In late June, German ecologist Ulrich Eichelmann, the CEO of the Vienna-based group Riverwatch, gathered 50 scientists on the Neretva (Bosnia and Herzegovina’s longest river) to study the endangered ecosystem and lobby for its protection. The Neretva runs through a series of majestic white rock gorges, as we learned while rafting on its upper reaches. But plans are afoot to build a major hydroelectric dam upriver that could end this boisterous stretch of white water.
“The only remaining crystal-clear wild mountain streams and rivers that are alive in Europe are in the Balkans,” Eichelmann says. He has partnered with environmentalists in Bosnia and beyond to protect this watershed which he calls “the blue heart of Europe.”
The economic incentives for keeping Bosnia and Herzegovina’s wild rivers wild are evident. Rafting, canyoning, water-sledding and kayaking have become popular with locals and tourists alike. The town of Banya Luka in Republika Srpska hosts an annual international canoeing competition on the River Vrbas. Yet Eichelmann says that hundreds of new hydropower dams are currently planned that could potentially cripple the country’s thriving water sports industry.
It isn’t only in water sports that the region excels. It is also a haven for hikers and climbers, boasting arguably the wildest and most scenic portions of the Via Dinarica project, a 1,250-kilometer (776-mile) system of trails that links the country with Slovenia, Croatia, Serbia, Montenegro, Macedonia, Kosovo and Albania. The route, which is furnished with mountain huts and small lodges for overnight stays, draws thousands of backpackers, especially during the summer months.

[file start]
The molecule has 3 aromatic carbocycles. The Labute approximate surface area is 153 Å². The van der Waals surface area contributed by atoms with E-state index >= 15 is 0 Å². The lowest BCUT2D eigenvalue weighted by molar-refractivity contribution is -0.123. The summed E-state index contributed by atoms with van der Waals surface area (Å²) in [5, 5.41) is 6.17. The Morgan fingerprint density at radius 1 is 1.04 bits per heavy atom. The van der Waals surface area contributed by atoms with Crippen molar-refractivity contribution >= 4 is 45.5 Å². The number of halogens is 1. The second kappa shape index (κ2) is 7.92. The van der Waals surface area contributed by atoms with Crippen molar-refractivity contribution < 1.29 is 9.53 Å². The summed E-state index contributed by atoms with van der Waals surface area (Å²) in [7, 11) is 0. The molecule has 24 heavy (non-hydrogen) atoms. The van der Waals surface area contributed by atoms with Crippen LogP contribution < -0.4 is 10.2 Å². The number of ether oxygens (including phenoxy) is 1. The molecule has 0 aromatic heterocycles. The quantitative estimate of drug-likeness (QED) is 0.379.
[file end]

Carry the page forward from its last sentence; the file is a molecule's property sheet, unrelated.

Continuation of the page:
Bosnia and Herzegovina lacks the long and scenic coastline which has made neighboring Croatia a top international travel destination. But precisely because it’s not yet overdeveloped, Bosnia and Herzegovina can still avoid some of the blights of mass tourism that have transformed the charming old city of Dubrovnik into a congested and overpriced caricature of itself.
That’s the thinking behind the USAID project, which aims to encourage small-scale, low-impact and sustainable tourist enterprises. They are working with growers in the southern Bosnia and Herzegovina region to develop a wine tour. They’re also enlisting beekeepers, cheesemakers and even a donkey owner to share their economically-imperiled activities with travelers in an effort to encourage farm tourism and boost the rural areas that have lost so many of their young people in recent years.
There are clearly tough choices ahead. By aggressively safeguarding the natural environment—and resisting the temptation of unrestrained development—Bosnia and Herzegovina could become a model for sustainable eco-tourism. Granted, a little over a week in the country is hardly enough time to get a grasp on what its future might hold. What I do know is that Bosnia and Herzegovina is an uncommonly beautiful place.